Peratrovich, Elizabeth Wanamaker (1911–1958)

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Peratrovich, Elizabeth Wanamaker (1911–1958)

Grand Camp President of the Alaska Native Sisterhood who was in the forefront of the fight to end discrimination against the indigenous peoples in Alaska. Born Kaaxgal.aat in Petersburg, Alaska, on July 4, 1911; died after a long battle with cancer on December 1, 1958; interred in Juneau's Evergreen Cemetery; a Tlingit, she was born into the Lukaax.adi clan of the Raven moiety; attended Ketchikan High School; continued studies at Western College of Education in Bellingham, Washington; married Roy Peratrovich, on December 15, 1931; children.

A Tlingit and Grand Camp President of the Alaska Native Sisterhood (ANS), Elizabeth Peratrovich

led the battle to outlaw discrimination against Alaska's indigenous peoples. Born with the Tlingit name of Kaaxgal.aat in Petersburg, Alaska, in 1911, she was adopted after the deaths of her parents while she was still young. Following her graduation from Ketchikan High School, she went on to study in Bellingham, Washington, at Western College of Education. In 1931, she married Roy Peratrovich, of Klawock, in Washington. To raise their family, they returned to Alaska a decade later, in 1941.

From Klawock they moved to Juneau, where they were amazed to see businesses displaying signs which were blatantly discriminatory against Alaska's indigenous peoples. In addition to shop-window signs which read, "No Dogs or Indians Allowed," the discriminatory practices in Juneau during the 1940s included segregated areas in movie theaters and some restaurants (others banned Natives entirely), housing inequalities, and the prohibition of Indian children from public schools.

For years, the Peratrovichs, diligent champions of human rights in Alaska, lobbied for an Anti-Discrimination Bill. Their influence, along with that of the ANS and Alaska Native Brotherhood (ANB), was instrumental in the eventual passing of this legislation in 1945. In that year, the bill was ratified in the state house with relative ease by a 19-to-5 vote, but it met violent opposition when it reached the state senate. Among those opposed was Allen Shattuck who declared: "Far from being brought closer together, which will result from this bill, the races should be kept further apart. Who are these people, barely out of savagery, who want to associate with us whites with 5,000 years of recorded civilization behind us?"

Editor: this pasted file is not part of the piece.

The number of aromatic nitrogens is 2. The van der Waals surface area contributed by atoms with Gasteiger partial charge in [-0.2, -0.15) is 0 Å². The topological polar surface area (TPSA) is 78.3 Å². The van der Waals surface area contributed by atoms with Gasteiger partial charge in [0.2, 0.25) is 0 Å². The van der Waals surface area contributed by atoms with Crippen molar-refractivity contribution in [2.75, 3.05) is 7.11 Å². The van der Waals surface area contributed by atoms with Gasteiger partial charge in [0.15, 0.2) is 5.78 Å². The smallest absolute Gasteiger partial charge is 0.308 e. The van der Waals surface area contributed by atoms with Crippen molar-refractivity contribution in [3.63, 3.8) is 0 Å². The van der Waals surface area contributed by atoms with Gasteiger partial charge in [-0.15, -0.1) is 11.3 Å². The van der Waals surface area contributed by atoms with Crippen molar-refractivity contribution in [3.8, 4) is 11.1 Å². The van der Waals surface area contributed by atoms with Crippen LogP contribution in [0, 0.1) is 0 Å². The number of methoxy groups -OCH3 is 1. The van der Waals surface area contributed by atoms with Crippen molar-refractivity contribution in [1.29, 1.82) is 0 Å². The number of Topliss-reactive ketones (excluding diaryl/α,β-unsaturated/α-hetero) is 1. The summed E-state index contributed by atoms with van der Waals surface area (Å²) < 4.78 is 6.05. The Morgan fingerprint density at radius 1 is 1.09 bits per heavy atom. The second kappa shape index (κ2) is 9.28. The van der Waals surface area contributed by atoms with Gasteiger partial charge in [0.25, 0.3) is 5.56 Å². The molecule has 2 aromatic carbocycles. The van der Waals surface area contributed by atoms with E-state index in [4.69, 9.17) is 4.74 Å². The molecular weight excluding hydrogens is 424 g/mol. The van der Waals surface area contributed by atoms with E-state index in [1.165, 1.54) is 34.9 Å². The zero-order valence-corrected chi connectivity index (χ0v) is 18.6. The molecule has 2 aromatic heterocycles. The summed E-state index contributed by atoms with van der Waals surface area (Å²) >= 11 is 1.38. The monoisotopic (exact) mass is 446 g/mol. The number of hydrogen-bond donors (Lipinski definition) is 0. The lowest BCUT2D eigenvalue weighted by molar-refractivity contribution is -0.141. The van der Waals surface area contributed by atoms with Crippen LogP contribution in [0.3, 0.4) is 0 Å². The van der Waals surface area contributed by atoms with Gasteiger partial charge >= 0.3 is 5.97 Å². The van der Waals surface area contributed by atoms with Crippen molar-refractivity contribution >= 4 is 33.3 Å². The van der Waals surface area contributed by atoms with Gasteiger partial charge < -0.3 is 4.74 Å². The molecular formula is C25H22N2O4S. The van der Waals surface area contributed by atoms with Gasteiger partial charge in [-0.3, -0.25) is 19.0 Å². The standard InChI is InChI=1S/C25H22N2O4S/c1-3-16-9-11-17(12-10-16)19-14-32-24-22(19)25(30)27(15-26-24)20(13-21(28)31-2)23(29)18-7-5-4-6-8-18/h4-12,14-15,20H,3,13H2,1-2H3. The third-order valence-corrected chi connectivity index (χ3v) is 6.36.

When Senate President Joe Green asked if there was "anyone in the gallery who would like to testify," Elizabeth Peratrovich rose:

I would not have expected that I, who am barely out of savagery, would have to remind gentlemen with 5,000 years recorded civilization behind them of our Bill of Rights. When my husband and I came to Juneau and sought a home in a nice neighborhood where our children could play happily with our neighbors' children, we found such a house and had arranged to lease it. When the owners learned we were Indians, they said "no." Would we be compelled to live in slums?

When a dubious Shattuck challenged Peratrovich, "Will this law eliminate discrimination?," her response drew applause not only from the gallery but also from the senate floor:

Do your laws against larceny and even murder prevent these crimes? No law will eliminate crimes, but at least you legislators can assert to the world that you recognize the evil of the present situation and speak of your intent to help us overcome discrimination.

Largely thanks to her plea, the senate did just that, passing the bill 11 to 5. Wrote the Daily Alaska Empire of Peratrovich's speech, "It was the neatest performance of any witness yet to appear before this session and there were a few red senatorial ears as she regally left the chambers." In 1989, Alaska formally recognized her contribution to the battle for human rights by setting aside February 16 as "Elizabeth Peratrovich Day."


A Recollection of Civil Rights Leader Elizabeth Peratrovich 1911–1958. Compiled by Central Council of Tlingit and Haida Indian Tribes of Alaska. August 1991.